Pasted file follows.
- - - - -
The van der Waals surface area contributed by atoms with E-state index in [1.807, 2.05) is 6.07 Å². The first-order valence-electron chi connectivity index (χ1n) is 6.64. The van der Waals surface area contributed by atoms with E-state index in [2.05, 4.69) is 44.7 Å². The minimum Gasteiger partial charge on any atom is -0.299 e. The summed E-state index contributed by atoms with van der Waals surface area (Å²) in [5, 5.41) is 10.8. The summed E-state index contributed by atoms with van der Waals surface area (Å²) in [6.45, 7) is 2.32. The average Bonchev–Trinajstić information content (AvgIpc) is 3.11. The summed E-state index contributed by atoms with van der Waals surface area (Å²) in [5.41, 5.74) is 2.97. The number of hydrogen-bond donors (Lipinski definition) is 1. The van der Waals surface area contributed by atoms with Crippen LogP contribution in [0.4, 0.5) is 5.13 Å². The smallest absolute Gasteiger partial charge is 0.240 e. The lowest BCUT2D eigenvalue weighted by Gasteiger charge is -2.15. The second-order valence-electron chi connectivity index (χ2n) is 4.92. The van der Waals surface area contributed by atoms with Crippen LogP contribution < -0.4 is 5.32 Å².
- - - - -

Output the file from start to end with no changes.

The van der Waals surface area contributed by atoms with E-state index in [1.807, 2.05) is 6.07 Å². The first-order valence-electron chi connectivity index (χ1n) is 6.64. The van der Waals surface area contributed by atoms with E-state index in [2.05, 4.69) is 44.7 Å². The minimum Gasteiger partial charge on any atom is -0.299 e. The summed E-state index contributed by atoms with van der Waals surface area (Å²) in [5, 5.41) is 10.8. The summed E-state index contributed by atoms with van der Waals surface area (Å²) in [6.45, 7) is 2.32. The average Bonchev–Trinajstić information content (AvgIpc) is 3.11. The summed E-state index contributed by atoms with van der Waals surface area (Å²) in [5.41, 5.74) is 2.97. The number of hydrogen-bond donors (Lipinski definition) is 1. The van der Waals surface area contributed by atoms with Crippen LogP contribution in [0.4, 0.5) is 5.13 Å². The smallest absolute Gasteiger partial charge is 0.240 e. The lowest BCUT2D eigenvalue weighted by Gasteiger charge is -2.15. The second-order valence-electron chi connectivity index (χ2n) is 4.92. The van der Waals surface area contributed by atoms with Crippen LogP contribution < -0.4 is 5.32 Å².